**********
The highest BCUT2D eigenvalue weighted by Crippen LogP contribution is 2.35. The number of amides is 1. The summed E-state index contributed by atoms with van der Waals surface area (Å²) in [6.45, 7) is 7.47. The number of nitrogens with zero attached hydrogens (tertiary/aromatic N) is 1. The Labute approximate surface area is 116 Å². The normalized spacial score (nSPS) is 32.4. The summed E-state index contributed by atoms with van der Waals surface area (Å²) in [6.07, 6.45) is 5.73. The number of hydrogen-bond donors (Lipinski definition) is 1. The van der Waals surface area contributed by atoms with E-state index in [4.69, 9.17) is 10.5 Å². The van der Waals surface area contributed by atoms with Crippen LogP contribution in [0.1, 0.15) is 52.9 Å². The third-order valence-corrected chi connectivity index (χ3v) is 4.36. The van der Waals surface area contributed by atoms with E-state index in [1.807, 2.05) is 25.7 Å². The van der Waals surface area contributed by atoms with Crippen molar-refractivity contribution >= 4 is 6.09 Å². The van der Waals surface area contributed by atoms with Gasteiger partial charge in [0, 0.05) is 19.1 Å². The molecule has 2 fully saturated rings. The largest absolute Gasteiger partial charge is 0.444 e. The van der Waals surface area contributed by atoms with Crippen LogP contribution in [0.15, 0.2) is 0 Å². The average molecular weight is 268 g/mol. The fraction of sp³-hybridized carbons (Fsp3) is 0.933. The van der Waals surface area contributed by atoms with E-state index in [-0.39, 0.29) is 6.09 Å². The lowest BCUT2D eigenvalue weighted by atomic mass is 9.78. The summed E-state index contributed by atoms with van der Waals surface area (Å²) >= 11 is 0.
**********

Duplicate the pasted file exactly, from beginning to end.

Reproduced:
The highest BCUT2D eigenvalue weighted by Crippen LogP contribution is 2.35. The number of amides is 1. The summed E-state index contributed by atoms with van der Waals surface area (Å²) in [6.45, 7) is 7.47. The number of nitrogens with zero attached hydrogens (tertiary/aromatic N) is 1. The Labute approximate surface area is 116 Å². The normalized spacial score (nSPS) is 32.4. The summed E-state index contributed by atoms with van der Waals surface area (Å²) in [6.07, 6.45) is 5.73. The number of hydrogen-bond donors (Lipinski definition) is 1. The van der Waals surface area contributed by atoms with E-state index in [4.69, 9.17) is 10.5 Å². The van der Waals surface area contributed by atoms with Crippen LogP contribution in [0.1, 0.15) is 52.9 Å². The third-order valence-corrected chi connectivity index (χ3v) is 4.36. The van der Waals surface area contributed by atoms with E-state index in [1.807, 2.05) is 25.7 Å². The van der Waals surface area contributed by atoms with Crippen molar-refractivity contribution >= 4 is 6.09 Å². The van der Waals surface area contributed by atoms with Gasteiger partial charge in [0, 0.05) is 19.1 Å². The molecule has 2 fully saturated rings. The largest absolute Gasteiger partial charge is 0.444 e. The van der Waals surface area contributed by atoms with Crippen LogP contribution in [0.15, 0.2) is 0 Å². The average molecular weight is 268 g/mol. The fraction of sp³-hybridized carbons (Fsp3) is 0.933. The van der Waals surface area contributed by atoms with E-state index in [-0.39, 0.29) is 6.09 Å². The lowest BCUT2D eigenvalue weighted by atomic mass is 9.78. The summed E-state index contributed by atoms with van der Waals surface area (Å²) >= 11 is 0.